Accepting Cases on Contingency Fee and Hourly Fee Basis
The Rundle Law Firm represents clients on a contingency fee basis and also on a hourly fee basis. In contingency fee cases, the client pays no fees unless there is a recovery, and often litigation costs are advanced (determination is made on a case-by-case basis). Usually, legal malpractice cases are handled on a contingency fee basis, and hourly work, if any, is limited to initial case evaluation for unusually complex cases.
The percentage of the contingency fee varies depending on the nature of the case, including the strength of the claims for liability and the amount of damages, and the overall complexity. A common contingency fee arrangement is 33% of the recovery, with an increase to 40% either when a lawsuit is filed, or if the case goes to trial.
In some attorney malpractice cases, The Rundle Law Firm will advance direct costs such as court filing fees, expert witness fees, deposition reporter fees, and other costs.
If your case proceeds under an hourly fee arrangement, the following rates generally apply:
Paul R. Rundle: $400/hour
Trust account deposits (sometimes referred to as retainers) sufficient to secure payment of fees in hourly fee representation (also called "advance fee deposits"), and to secure payment of costs in either hourly fee cases or contingency fee cases, are standard, unless the fee agreement provides that this firm will advance all costs until the conclusion of the case. Sums are deposited in the firm’s attorney-client trust account, and replenished as needed to fund costs. Any funds remaining at the conclusion of the representation are returned to the client. This firm determines whether costs will be advanced on a case-by-case basis.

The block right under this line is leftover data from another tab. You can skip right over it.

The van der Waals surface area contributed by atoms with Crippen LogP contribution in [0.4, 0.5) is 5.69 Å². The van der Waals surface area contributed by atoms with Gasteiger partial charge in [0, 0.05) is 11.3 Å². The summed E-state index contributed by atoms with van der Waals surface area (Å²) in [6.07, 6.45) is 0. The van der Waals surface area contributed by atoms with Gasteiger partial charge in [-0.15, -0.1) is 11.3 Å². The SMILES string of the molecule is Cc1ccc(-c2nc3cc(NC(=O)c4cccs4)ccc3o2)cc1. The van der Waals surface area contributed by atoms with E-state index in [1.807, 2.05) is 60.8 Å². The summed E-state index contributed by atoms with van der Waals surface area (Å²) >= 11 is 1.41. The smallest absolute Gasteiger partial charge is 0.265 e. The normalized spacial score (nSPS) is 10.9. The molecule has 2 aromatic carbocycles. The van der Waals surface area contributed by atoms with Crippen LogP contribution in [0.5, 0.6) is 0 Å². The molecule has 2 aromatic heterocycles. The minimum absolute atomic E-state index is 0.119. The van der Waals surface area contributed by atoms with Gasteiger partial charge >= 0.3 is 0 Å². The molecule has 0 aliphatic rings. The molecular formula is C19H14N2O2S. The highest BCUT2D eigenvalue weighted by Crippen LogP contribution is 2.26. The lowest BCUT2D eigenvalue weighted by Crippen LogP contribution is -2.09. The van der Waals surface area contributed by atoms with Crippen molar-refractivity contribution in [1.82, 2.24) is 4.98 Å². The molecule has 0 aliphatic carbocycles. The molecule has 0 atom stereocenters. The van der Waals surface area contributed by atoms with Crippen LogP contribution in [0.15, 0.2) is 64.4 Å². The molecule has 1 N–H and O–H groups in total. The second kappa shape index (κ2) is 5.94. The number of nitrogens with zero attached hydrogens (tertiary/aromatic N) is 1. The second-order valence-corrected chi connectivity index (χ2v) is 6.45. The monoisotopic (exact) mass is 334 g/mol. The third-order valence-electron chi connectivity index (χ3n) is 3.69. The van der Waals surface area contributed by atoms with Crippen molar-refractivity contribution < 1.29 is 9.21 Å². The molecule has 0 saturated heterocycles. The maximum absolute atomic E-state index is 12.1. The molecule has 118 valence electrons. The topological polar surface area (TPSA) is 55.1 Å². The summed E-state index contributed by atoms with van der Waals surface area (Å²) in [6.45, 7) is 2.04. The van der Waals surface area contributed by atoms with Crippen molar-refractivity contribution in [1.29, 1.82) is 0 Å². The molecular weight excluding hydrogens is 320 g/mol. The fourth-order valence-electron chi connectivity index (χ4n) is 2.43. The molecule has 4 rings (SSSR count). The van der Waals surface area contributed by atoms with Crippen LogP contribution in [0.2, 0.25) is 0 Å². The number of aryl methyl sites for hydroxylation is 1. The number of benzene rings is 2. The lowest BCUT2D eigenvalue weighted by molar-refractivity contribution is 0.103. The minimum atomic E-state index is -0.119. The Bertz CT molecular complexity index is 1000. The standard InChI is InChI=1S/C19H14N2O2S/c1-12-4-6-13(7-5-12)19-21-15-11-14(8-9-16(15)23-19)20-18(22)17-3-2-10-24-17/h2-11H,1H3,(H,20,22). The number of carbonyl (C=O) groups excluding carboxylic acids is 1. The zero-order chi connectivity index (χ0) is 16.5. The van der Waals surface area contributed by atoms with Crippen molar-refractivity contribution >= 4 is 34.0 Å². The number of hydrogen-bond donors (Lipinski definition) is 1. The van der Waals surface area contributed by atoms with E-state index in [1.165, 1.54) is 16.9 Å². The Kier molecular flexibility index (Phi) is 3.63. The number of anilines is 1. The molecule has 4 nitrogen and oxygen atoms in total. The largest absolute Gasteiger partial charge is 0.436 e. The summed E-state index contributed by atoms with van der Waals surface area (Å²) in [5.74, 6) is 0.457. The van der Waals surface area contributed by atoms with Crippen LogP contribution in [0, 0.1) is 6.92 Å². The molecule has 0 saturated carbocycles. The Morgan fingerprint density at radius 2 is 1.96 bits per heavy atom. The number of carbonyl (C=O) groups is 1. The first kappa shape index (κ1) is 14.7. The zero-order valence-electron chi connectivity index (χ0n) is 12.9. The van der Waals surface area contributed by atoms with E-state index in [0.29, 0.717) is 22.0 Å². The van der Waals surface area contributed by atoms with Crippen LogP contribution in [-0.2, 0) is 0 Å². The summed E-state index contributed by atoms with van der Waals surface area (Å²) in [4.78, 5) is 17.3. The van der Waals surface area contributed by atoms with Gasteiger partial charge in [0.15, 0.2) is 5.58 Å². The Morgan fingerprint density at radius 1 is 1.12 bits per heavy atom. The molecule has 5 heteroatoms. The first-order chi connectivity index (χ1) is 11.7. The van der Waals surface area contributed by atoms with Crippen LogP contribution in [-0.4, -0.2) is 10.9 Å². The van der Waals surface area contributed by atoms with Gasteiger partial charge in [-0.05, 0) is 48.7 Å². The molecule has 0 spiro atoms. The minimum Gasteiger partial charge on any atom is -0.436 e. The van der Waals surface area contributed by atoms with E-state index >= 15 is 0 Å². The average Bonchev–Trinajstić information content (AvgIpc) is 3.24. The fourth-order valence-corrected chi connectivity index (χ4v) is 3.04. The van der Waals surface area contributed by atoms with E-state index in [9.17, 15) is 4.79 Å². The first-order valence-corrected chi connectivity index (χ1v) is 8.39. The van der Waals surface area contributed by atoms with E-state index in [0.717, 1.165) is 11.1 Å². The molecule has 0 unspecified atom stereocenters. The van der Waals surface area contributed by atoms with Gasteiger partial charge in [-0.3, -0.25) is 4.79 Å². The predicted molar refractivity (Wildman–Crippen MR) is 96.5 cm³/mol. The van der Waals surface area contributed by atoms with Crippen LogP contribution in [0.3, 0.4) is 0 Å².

For contingency fee cases in which I am associating with co-counsel, an aggregate fee structure is presented, and the Rundle Law Firm shares the fee with co-counsel at rates mutually agreed upon by counsel and the client. However, the proposed fee structure is presented as the aggregate fee which the client pays out of his or her recovery in the case. It is not in addition to fees paid to co-counsel, and there is only one contingency fee.